As goes Wall Street, so goes the New York City real estate market.
While Americans West of the Hudson might decry the return of big investment bank bonuses others-say, local real estate agents or upper and middle class homeowners who are living next to empty, or worse, sublet houses and co-ops-are relieved to see bonuses come back.
The greater New York City housing market has not exactly been strong lately, but the Lehman Brothers collapse in the fall of 2008 basically drove it into a tailspin.
For most of that year and into 2009 top Wall Street employers were straight up going out of business or paralyzed with terror that they might be next.
They cut dividends, slashed payrolls and cut bonuses-the bread and butter for many of the rank and file bankers and secretaries who own homes in the city and outlying suburbs. Enclaves such as Connecticut's tony Greenwich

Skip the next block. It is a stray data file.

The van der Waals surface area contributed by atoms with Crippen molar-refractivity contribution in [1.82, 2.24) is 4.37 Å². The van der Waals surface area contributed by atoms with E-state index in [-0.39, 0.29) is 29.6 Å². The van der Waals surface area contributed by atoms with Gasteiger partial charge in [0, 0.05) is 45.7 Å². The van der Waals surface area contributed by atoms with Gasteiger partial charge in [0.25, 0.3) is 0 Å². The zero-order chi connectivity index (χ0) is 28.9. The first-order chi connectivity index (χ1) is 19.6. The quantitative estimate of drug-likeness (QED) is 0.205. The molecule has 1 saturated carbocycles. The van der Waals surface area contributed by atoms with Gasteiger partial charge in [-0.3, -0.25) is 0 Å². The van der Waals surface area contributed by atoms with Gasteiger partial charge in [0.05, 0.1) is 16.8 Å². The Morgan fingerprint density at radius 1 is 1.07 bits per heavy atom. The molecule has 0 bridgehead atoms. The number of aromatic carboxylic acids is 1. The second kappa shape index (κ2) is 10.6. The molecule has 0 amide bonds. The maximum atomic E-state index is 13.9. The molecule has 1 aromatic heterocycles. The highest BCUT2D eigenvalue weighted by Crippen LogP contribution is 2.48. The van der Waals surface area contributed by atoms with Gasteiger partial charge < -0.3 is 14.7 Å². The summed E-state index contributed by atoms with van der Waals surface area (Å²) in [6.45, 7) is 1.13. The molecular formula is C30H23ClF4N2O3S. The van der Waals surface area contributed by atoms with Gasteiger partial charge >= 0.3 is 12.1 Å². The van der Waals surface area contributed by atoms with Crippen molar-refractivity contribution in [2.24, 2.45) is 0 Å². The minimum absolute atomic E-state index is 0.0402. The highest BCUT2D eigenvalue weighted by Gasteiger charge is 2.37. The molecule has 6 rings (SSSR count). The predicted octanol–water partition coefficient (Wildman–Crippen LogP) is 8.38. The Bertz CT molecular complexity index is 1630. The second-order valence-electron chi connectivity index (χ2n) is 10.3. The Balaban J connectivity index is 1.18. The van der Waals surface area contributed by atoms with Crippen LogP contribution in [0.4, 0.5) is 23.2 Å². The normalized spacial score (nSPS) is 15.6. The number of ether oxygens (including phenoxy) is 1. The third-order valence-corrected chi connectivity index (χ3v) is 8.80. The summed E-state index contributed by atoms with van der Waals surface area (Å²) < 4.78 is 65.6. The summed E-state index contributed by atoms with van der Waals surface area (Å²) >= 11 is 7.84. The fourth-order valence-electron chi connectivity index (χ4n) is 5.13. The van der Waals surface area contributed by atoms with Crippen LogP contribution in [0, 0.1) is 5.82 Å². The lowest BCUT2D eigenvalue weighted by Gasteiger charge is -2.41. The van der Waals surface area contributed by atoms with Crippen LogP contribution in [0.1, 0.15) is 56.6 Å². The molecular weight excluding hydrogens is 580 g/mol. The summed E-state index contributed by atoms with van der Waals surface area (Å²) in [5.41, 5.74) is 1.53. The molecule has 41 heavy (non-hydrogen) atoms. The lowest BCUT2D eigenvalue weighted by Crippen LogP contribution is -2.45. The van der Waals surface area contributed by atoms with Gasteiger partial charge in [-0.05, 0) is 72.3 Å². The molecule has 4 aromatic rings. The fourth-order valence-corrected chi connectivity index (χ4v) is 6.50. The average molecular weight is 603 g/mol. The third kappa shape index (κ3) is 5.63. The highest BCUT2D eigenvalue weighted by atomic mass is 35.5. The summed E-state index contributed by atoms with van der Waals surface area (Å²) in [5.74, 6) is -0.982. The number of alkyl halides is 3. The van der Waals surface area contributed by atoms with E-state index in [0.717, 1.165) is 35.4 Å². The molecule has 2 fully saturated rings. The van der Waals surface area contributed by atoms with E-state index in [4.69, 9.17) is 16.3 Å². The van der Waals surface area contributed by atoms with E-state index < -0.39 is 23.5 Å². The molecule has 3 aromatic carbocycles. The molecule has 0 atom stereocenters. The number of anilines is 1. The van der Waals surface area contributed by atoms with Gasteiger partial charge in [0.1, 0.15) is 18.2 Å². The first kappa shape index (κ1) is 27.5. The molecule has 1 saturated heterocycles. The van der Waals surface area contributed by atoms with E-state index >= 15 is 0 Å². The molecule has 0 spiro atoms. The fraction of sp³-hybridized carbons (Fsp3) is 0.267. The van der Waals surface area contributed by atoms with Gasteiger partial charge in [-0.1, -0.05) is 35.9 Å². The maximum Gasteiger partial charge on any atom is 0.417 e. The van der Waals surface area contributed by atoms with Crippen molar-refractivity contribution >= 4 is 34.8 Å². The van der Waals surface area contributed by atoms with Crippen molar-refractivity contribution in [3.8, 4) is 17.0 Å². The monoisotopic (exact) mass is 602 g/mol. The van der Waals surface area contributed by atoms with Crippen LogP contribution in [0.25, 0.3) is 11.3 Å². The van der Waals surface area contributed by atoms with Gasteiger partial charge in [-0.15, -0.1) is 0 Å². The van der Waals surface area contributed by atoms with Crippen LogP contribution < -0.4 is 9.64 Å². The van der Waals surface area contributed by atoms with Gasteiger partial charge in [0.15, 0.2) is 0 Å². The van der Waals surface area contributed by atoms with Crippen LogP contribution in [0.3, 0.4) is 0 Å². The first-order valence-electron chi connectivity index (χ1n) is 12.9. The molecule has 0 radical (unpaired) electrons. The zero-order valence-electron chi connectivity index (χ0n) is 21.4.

, were devastated.
Even Timothy Geithner couldn't sell his house
in Westchester County, joining the ranks of accidental and reluctant landlords.
Now, the "flyover states" are up in arms about Wall Street big shots and their bonuses. But all the big banks have paid their TARP money back, and the senior congressman from Arkan-missi-zona doesn't have much of a leg to stand on.
In fact, the Federal Reserve will be giving $46 billion back
to the Treasury Department, the largest payment in Fed history, so you could argue that Uncle Sam is already getting his cut of Wall Street's bonuses.
has noted: "The effect, if any, is likely to be limited to Manhattan and its wealthier suburbs, the primary beneficiaries of Wall Street income."
But that's Okay. In fact, it's exactly the point. According to HousingPredictor.com, prices in New York could fall another 17 percent in 2010, the worst decline in the country, without something to give them a boost. The first-time buyer credit of $8,000, which has goosed local housing markets in other parts of the country, doesn't do a whole hell of a lot in a market where the median home price approaches to $1 million.
No market -- sorry Detroit and Las Vegas -- needs an influx of capital from its core industry more than New York. Developers, Realtors and homeowners alike look forward to bankers, traders, admins and even mail-room clerks being able to spread the wealth again.